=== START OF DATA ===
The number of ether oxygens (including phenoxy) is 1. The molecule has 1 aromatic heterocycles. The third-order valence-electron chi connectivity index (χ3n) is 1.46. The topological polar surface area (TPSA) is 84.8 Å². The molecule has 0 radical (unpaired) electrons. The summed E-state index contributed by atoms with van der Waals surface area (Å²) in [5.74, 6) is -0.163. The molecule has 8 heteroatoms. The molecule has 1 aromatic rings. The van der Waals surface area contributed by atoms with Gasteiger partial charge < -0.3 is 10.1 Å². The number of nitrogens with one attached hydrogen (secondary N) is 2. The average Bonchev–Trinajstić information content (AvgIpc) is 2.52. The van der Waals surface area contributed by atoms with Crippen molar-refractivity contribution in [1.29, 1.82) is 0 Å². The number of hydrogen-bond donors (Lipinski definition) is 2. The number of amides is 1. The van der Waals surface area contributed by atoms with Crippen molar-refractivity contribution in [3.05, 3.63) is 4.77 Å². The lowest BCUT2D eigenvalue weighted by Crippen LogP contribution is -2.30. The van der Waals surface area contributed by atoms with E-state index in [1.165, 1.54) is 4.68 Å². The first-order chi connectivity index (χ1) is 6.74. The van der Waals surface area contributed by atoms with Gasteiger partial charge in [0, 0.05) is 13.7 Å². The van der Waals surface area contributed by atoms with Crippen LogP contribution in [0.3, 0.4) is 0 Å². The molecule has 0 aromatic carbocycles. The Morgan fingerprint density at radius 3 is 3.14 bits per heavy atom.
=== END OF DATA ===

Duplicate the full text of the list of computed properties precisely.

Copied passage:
The number of ether oxygens (including phenoxy) is 1. The molecule has 1 aromatic heterocycles. The third-order valence-electron chi connectivity index (χ3n) is 1.46. The topological polar surface area (TPSA) is 84.8 Å². The molecule has 0 radical (unpaired) electrons. The summed E-state index contributed by atoms with van der Waals surface area (Å²) in [5.74, 6) is -0.163. The molecule has 8 heteroatoms. The molecule has 1 aromatic rings. The van der Waals surface area contributed by atoms with Gasteiger partial charge < -0.3 is 10.1 Å². The number of nitrogens with one attached hydrogen (secondary N) is 2. The average Bonchev–Trinajstić information content (AvgIpc) is 2.52. The van der Waals surface area contributed by atoms with Crippen molar-refractivity contribution in [1.29, 1.82) is 0 Å². The number of hydrogen-bond donors (Lipinski definition) is 2. The number of amides is 1. The van der Waals surface area contributed by atoms with Crippen molar-refractivity contribution in [3.05, 3.63) is 4.77 Å². The lowest BCUT2D eigenvalue weighted by Crippen LogP contribution is -2.30. The van der Waals surface area contributed by atoms with E-state index in [1.165, 1.54) is 4.68 Å². The first-order chi connectivity index (χ1) is 6.74. The van der Waals surface area contributed by atoms with Gasteiger partial charge in [0, 0.05) is 13.7 Å². The van der Waals surface area contributed by atoms with Crippen LogP contribution in [0.3, 0.4) is 0 Å². The molecule has 0 aromatic carbocycles. The Morgan fingerprint density at radius 3 is 3.14 bits per heavy atom.